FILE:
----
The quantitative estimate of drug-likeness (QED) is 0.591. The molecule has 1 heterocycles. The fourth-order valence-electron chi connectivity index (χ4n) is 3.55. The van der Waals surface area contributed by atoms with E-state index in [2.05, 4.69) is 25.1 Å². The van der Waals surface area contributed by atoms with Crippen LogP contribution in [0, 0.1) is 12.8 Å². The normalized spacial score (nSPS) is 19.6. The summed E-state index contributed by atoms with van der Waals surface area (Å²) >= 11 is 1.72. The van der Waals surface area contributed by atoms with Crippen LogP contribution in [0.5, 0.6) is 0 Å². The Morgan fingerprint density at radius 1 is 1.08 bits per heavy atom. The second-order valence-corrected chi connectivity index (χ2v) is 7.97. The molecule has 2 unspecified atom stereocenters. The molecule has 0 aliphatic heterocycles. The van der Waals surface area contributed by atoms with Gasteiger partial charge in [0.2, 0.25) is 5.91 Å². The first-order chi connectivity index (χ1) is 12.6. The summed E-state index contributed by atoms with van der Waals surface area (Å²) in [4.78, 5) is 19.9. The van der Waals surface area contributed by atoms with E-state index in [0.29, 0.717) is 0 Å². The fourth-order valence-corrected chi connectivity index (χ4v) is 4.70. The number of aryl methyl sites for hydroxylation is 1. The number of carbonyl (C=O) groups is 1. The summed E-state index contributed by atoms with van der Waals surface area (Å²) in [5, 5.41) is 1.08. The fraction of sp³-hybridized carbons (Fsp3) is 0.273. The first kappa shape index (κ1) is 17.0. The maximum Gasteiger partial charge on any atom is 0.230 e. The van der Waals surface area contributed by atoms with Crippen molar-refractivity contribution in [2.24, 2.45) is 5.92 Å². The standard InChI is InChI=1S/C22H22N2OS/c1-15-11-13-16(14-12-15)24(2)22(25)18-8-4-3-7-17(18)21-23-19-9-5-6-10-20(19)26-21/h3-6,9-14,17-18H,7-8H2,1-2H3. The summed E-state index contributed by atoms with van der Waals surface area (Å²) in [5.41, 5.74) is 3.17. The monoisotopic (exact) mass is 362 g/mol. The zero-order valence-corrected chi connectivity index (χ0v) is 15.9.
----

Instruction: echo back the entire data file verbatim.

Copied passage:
The quantitative estimate of drug-likeness (QED) is 0.591. The molecule has 1 heterocycles. The fourth-order valence-electron chi connectivity index (χ4n) is 3.55. The van der Waals surface area contributed by atoms with E-state index in [2.05, 4.69) is 25.1 Å². The van der Waals surface area contributed by atoms with Crippen LogP contribution in [0, 0.1) is 12.8 Å². The normalized spacial score (nSPS) is 19.6. The summed E-state index contributed by atoms with van der Waals surface area (Å²) >= 11 is 1.72. The van der Waals surface area contributed by atoms with Crippen LogP contribution in [0.5, 0.6) is 0 Å². The Morgan fingerprint density at radius 1 is 1.08 bits per heavy atom. The second-order valence-corrected chi connectivity index (χ2v) is 7.97. The molecule has 2 unspecified atom stereocenters. The molecule has 0 aliphatic heterocycles. The van der Waals surface area contributed by atoms with Gasteiger partial charge in [0.2, 0.25) is 5.91 Å². The first-order chi connectivity index (χ1) is 12.6. The summed E-state index contributed by atoms with van der Waals surface area (Å²) in [4.78, 5) is 19.9. The van der Waals surface area contributed by atoms with E-state index in [0.29, 0.717) is 0 Å². The fourth-order valence-corrected chi connectivity index (χ4v) is 4.70. The number of aryl methyl sites for hydroxylation is 1. The number of carbonyl (C=O) groups is 1. The summed E-state index contributed by atoms with van der Waals surface area (Å²) in [5, 5.41) is 1.08. The fraction of sp³-hybridized carbons (Fsp3) is 0.273. The first kappa shape index (κ1) is 17.0. The maximum Gasteiger partial charge on any atom is 0.230 e. The van der Waals surface area contributed by atoms with Crippen molar-refractivity contribution in [2.24, 2.45) is 5.92 Å². The standard InChI is InChI=1S/C22H22N2OS/c1-15-11-13-16(14-12-15)24(2)22(25)18-8-4-3-7-17(18)21-23-19-9-5-6-10-20(19)26-21/h3-6,9-14,17-18H,7-8H2,1-2H3. The summed E-state index contributed by atoms with van der Waals surface area (Å²) in [5.41, 5.74) is 3.17. The monoisotopic (exact) mass is 362 g/mol. The zero-order valence-corrected chi connectivity index (χ0v) is 15.9.